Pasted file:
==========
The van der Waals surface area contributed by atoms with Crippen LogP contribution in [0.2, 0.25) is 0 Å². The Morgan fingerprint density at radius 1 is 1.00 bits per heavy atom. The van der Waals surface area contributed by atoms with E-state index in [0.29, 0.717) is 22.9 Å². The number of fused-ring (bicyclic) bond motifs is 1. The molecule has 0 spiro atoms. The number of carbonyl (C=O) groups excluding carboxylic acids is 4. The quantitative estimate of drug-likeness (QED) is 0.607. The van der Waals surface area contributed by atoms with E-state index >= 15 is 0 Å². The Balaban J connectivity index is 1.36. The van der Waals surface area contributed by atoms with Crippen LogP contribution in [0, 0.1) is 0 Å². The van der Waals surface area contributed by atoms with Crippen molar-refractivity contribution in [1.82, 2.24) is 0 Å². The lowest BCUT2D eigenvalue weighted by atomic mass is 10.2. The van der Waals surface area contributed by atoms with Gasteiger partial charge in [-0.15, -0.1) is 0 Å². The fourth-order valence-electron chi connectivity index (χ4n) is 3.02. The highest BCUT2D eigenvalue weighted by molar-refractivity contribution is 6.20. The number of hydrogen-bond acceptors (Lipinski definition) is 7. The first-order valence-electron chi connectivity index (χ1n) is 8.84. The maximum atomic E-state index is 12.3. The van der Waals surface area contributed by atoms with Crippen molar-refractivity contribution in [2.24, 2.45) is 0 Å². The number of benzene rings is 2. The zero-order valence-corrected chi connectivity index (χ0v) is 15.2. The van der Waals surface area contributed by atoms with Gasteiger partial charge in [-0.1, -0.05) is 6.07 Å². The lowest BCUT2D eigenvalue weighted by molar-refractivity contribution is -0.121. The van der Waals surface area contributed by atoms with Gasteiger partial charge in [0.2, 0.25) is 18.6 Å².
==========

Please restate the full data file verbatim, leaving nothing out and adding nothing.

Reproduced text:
The van der Waals surface area contributed by atoms with Crippen LogP contribution in [0.2, 0.25) is 0 Å². The Morgan fingerprint density at radius 1 is 1.00 bits per heavy atom. The van der Waals surface area contributed by atoms with E-state index in [0.29, 0.717) is 22.9 Å². The number of fused-ring (bicyclic) bond motifs is 1. The molecule has 0 spiro atoms. The number of carbonyl (C=O) groups excluding carboxylic acids is 4. The quantitative estimate of drug-likeness (QED) is 0.607. The van der Waals surface area contributed by atoms with E-state index >= 15 is 0 Å². The Balaban J connectivity index is 1.36. The van der Waals surface area contributed by atoms with Crippen LogP contribution in [0, 0.1) is 0 Å². The van der Waals surface area contributed by atoms with Crippen molar-refractivity contribution in [1.82, 2.24) is 0 Å². The lowest BCUT2D eigenvalue weighted by atomic mass is 10.2. The van der Waals surface area contributed by atoms with Gasteiger partial charge in [-0.15, -0.1) is 0 Å². The fourth-order valence-electron chi connectivity index (χ4n) is 3.02. The highest BCUT2D eigenvalue weighted by molar-refractivity contribution is 6.20. The number of hydrogen-bond acceptors (Lipinski definition) is 7. The first-order valence-electron chi connectivity index (χ1n) is 8.84. The maximum atomic E-state index is 12.3. The van der Waals surface area contributed by atoms with Crippen molar-refractivity contribution in [2.24, 2.45) is 0 Å². The number of benzene rings is 2. The zero-order valence-corrected chi connectivity index (χ0v) is 15.2. The van der Waals surface area contributed by atoms with Gasteiger partial charge in [-0.1, -0.05) is 6.07 Å². The lowest BCUT2D eigenvalue weighted by molar-refractivity contribution is -0.121. The van der Waals surface area contributed by atoms with Gasteiger partial charge in [0.2, 0.25) is 18.6 Å².